Everybody we see around us has a social media account, and this is the world in which we all live. Different aspects and experiences from people’s lives are posted. Whether it was their first day of college or going out to lunch with their pals. Most people post some aspect of their lives online. But does this accurately reflect their lives? Do you believe that people are the same people in real life and on social media?

In the documentary film “The Social Dilemma,” creators and ex-employees of social media talked about how depression and anxiety rates skyrocketed from 2011 to 2013. In the year 2011, more people were admitted to the hospital from harming themselves than before. Instagram, Snapchat, Facebook, Pinterest, and Twitter affect your mental health and tear you down because you look at people and see that they have nothing wrong with them. 

Many people present a one-sided version of themselves on social media. They post amazing photos of themselves where they look so happy. This can be unrealistic because it is not how they actually feel in real life. Many social media users are giving followers the impression that they are happy when they really are not. 

They feel competitive and want to be perceived as having a successful relationship, successful work, gifted children, exciting hobbies, or the cutest baby in the world, according to Valiant Living. By choosing to only share their best memories, social media users can curate their own lives.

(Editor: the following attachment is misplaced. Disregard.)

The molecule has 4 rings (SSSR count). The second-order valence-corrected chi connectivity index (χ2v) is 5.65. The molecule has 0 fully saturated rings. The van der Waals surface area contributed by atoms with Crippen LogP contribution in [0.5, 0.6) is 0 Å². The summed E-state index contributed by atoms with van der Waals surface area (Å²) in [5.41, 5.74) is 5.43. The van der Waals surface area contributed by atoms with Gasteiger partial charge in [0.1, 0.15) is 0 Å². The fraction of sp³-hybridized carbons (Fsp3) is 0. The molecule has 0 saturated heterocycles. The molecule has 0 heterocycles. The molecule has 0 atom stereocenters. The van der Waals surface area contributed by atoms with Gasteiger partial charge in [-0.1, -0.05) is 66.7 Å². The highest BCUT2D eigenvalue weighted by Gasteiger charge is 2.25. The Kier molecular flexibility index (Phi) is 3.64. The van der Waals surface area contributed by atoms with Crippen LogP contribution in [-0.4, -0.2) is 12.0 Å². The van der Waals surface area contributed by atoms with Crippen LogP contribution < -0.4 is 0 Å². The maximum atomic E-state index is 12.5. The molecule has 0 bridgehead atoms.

What is often forgotten is that it’s usually only the good side of life people tend to share on social media. It is rare to see someone posting about their fight with their family members or how they are dealing with the loss of a loved one. Yes occasionally you may find sad stories on the Instagram account of a friend who just broke up, but you still don’t know what goes on behind it. Well, that’s maybe how it should work, it isn’t a therapy session, right? It’s just your Instagram profile.

On social media, people lie about a lot of things, including their appearance, potential relationships, and even their travel plans. They use picture editing software to make photos appear wonderful in order to make their lives seem amazing.

“I’ve traveled across the nation and lost my bags, and then my money, too, I was a complete wreck. Maybe I should have taken a picture of me crying on the phone to Pam from the credit card company while wearing the free extra-large T-shirt I received from the airline. Nah, how about a picture of me standing in a stunning cove in the Washington highlands, lighted by the setting sun?”

Anecdotes like the one shared by a HuffPost user remind us that even in challenging situations, we may prioritize projecting an idealized image over being authentic. Perhaps there is a middle ground, where we can embrace both the highs and lows of our lives without compromising our true selves.

In conclusion, social media has both positive and negative effects. It brings us together and enables us to share special moments, but it can also result in unfair comparisons and mental anguish. Making genuine connections and advancing mental health can be facilitated by striking a balance between expressing our proudest achievements and admitting our shortcomings. Keep in mind that the person you portray on social media should be an accurate reflection of who you truly are.